Two local disease specialists say despite a decline in COVID-19-related deaths in Ontario’s third wave of the pandemic, the growing number of cases reported daily by the province are not sustainable with intensive care units (ICU) on the verge of being overwhelmed.
Infectious disease specialist with St. Joseph’s Hospital Dr. Zain Chagla says if the province continues with its recent average of 2,000 cases a day and one per cent (or 20 people) of that group needing ICU beds, the system will likely fill up in just weeks.
“For the next month or two, this case growth is not sustainable,” Chagla told Global News.
“It’s going to be to health care that’s being compromised for both COVID patients, but also for non-COVID patients, when we have to scale back services to deal with the burden and to cover cases.”
On Wednesday, the province reported 2,300 new COVID-19 cases, the seventh straight day of caseloads over 2,000.
About 1,100 are hospitalized with COVID-19 as of March 31 with 396 in intensive care units and 252 patients in ICUs on a ventilator.
Dr. Prabhat Jha, epidemiologist and professor of Global Health with the University of Toronto, says the difference with the latest wave compared to the previous two is ICU use.
He says a drop in cases during the summer of 2020 allowed for hospitals to decompress from coronavirus cases between the first and second waves.
However, Jha says the current rate of cases and hospitalizations in many Ontario municipalities will likely leave many facilities with insufficient bed capacity.
He characterizes the current plight as a “race” between vaccines and the more infectious virus variants which are spreading more prominently in communities.
“It loves younger people and those are the ones that are getting infected — younger adults,” Jha told Global News.
“We’ve got a race to get the vaccines into older people and then make sure that we get as many vaccines into the next age group.”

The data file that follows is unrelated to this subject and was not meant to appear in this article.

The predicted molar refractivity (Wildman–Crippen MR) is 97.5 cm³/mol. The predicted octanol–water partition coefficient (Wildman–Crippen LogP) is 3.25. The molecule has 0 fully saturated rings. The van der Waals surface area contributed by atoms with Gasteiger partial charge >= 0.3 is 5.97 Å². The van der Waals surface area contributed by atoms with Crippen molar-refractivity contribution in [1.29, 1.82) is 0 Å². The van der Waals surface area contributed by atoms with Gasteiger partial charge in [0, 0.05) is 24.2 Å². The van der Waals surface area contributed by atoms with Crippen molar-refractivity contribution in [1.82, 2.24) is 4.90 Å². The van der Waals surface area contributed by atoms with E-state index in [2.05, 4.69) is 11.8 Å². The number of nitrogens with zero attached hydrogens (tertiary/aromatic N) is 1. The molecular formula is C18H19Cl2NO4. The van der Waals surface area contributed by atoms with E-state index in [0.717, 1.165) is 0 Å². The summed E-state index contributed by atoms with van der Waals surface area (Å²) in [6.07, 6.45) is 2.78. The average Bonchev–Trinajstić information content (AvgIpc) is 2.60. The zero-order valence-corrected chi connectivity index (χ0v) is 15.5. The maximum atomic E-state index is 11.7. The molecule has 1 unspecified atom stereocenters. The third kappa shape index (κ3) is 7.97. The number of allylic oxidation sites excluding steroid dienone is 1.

Hamilton reports three more COVID-19 deaths, 124 new cases
Hamilton reported 124 new COVID-19 cases on Wednesday as well as, for the second day in a row, three more virus-related deaths tied to outbreaks at city hospitals.
Two units at the Juravinski hospital are reporting the new deaths: two at the F3 acute medicine unit and one at the F5 alternative level of care unit.
Public health says two people in their 80s and one person in their 60s who tested positive for the coronavirus died.
There have now been 315 COVID-19-related deaths since the pandemic began.
Public health reported six new outbreaks on Wednesday at three more elementary schools, two workplaces and a correctional facility.
The school surges, at St. Peter and Paul Catholic Elementary School on the Mountain, Ancaster Meadow Elementary, and Bernadett Catholic in West Hamilton, involve two student cases each.
The city has 13 school outbreaks, all at the elementary level, connected to 38 cases.
Jayne Industries in Stoney Creek has the largest of the six new outbreaks, four cases among staff. The outbreak at the Arrell Youth Centre and Aldershot Greenhouses in Waterdown are tied to two cases and a single case, respectively.
Three outbreaks were declared over on Wednesday: the West Valley Suites retirement home, Elmhurst Place supportive housing facility and the Guardian Limeridge pharmacy on the Mountain.
The outbreak at West Valley went on for 29 days and saw 10 total COVID-19 cases and one death.
The city says there are now 44 active outbreaks in the Hamilton-area accounting for more than 360 coronavirus cases as of March 31.
Five area hospitals account for 121 of the total cases since mid-March and 14 virus-related deaths
The city’s two hospital systems have a combined 97 patients being treated for COVID-19, 67 at Hamilton Health Sciences (HHS) facilities and 30 at St. Joe’s.
Active cases are down day over day to 816 as of Wednesday.
There have now been 12,854 total coronavirus cases since the pandemic began last year.View link »